Institutional Review Board Statement

All subjects gave their informed consent for inclusion before they participated in the study according to the iSAGE Ethics Personal Data and Recruitement and Informed consent approved proceudres. The study was conducted in accordance with the Declaration of Helsinki, and the protocol was approved by the Executive Committee of the project ‘Innovation for sustainable sheep and goat production in Europe’ (iSAGE) (grant agreement 679302) in accordance with the “Ethics for specific socio-economic activities” guidelines reported in the Deliverable 7.7 to the Research Executive Agency.

Data Availability Statement

The datasets are available at: Zanoli, Raffaele (2021), “iSAGE red meat attributes choice experiment”, Mendeley Data, V1, doi:10.17632/psrybh3ksr.1. http://dx.doi.org/10.17632/psrybh3ksr.1

Conflicts of Interest

The authors declare no conflict of interest. The funders had no role in the design of the study; in the collection, analyses, or interpretation of data; in the writing of the manuscript, or in the decision to publish the results.

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Figure 1. Example of a choice set.
Figure 1. Example of a choice set.
Animals 11 00556 g001
Figure 2. Examples of fat content presented in red meat cuts.
Figure 2. Examples of fat content presented in red meat cuts.
Animals 11 00556 g002
Table 1. Attribute levels.
Table 1. Attribute levels.
AttributesLevels Considered
PriceAverage price (country-specific)
−30%
+30%
OriginNational
EU
New Zealand (reference)
PGI/PDOPGI/PDO
No label (reference)
Organic labelOrganic label
No label (reference)
Halal labelHalal label
No label (reference)
Carbon footprint labelLow carbon footprint label
No label (reference)
Protein content labelHigh protein content label
No label (reference)
Fat contentLow-fat
Fatty (reference)
Format (convenience)Ready-to-cook
Plain (reference)
Table 2. Collected responses per country.
Table 2. Collected responses per country.
CountryTotal ResponsesValid Responses
Finland417413
France416414
Greece403400
Italy419417
Spain420417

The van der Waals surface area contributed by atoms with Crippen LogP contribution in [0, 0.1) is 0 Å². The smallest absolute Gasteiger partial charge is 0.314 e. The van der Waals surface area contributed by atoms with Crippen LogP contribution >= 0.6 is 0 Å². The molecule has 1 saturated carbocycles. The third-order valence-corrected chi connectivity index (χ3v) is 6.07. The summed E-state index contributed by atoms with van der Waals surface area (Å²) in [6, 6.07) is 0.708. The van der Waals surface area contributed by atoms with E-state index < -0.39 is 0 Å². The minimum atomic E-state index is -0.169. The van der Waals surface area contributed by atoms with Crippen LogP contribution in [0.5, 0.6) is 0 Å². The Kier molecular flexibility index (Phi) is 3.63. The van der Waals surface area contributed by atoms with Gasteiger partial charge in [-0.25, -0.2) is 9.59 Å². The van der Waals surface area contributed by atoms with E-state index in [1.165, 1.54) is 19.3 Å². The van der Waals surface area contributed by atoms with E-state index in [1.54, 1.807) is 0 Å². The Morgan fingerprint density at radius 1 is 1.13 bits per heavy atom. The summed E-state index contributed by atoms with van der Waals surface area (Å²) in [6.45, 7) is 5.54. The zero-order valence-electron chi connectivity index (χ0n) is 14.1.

Turkey405391
UK420414
Total29002866
Table 3. Sociodemographic characteristics of the sample in percentages by country.
Table 3. Sociodemographic characteristics of the sample in percentages by country.
Sociodemographic VariablesFIFRGRITESTRUK
Gender
Female49.450.748.549.650.449.150.0
Male50.649.351.550.449.650.950.0
Age group
18–24 years old14.013.312.511.311.319.214.3
25–34 years old21.320.819.518.219.228.121.5
35–44 years old21.322.525.223.526.423.321.5
45–54 years old22.323.423.826.423.516.423.4
55–64 years old21.120.019.020.619.613.019.3
Occupation
Employed66.668.156.561.663.856.373.7
Unemployed10.48.518.511.317.75.43.4
Inactive (retired + students)23.023.425.027.118.538.322.9
Regular red meat consumers (at least once a month)
Beef77.287.276.589.982.376.279.0
Lamb12.837.925.033.645.861.451.2
Goat7.07.721.818.021.624.614.0
Total number of respondents413414400417417391414
Table 4. Percentages of selected cuts in the discrete choice experiment (DCE) per country.
Table 4. Percentages of selected cuts in the discrete choice experiment (DCE) per country.
Cuts Selected in the DCEFIFRGRITESTRUK
Beef T-bone31202427242415
Goat chops1181612111810
Lamb chops18212329292930
Lamb leg17291918201826
None23221814161119
Total respondents413414400417417391414
Table 5. Estimated willingness to pay (WTP) for all countries in local coin.
Table 5. Estimated willingness to pay (WTP) for all countries in local coin.
EstimatesCountries
FI (EUR)FR (EUR)GR (EUR)IT (EUR)ES (EUR)TR (TRY)UK (GBP)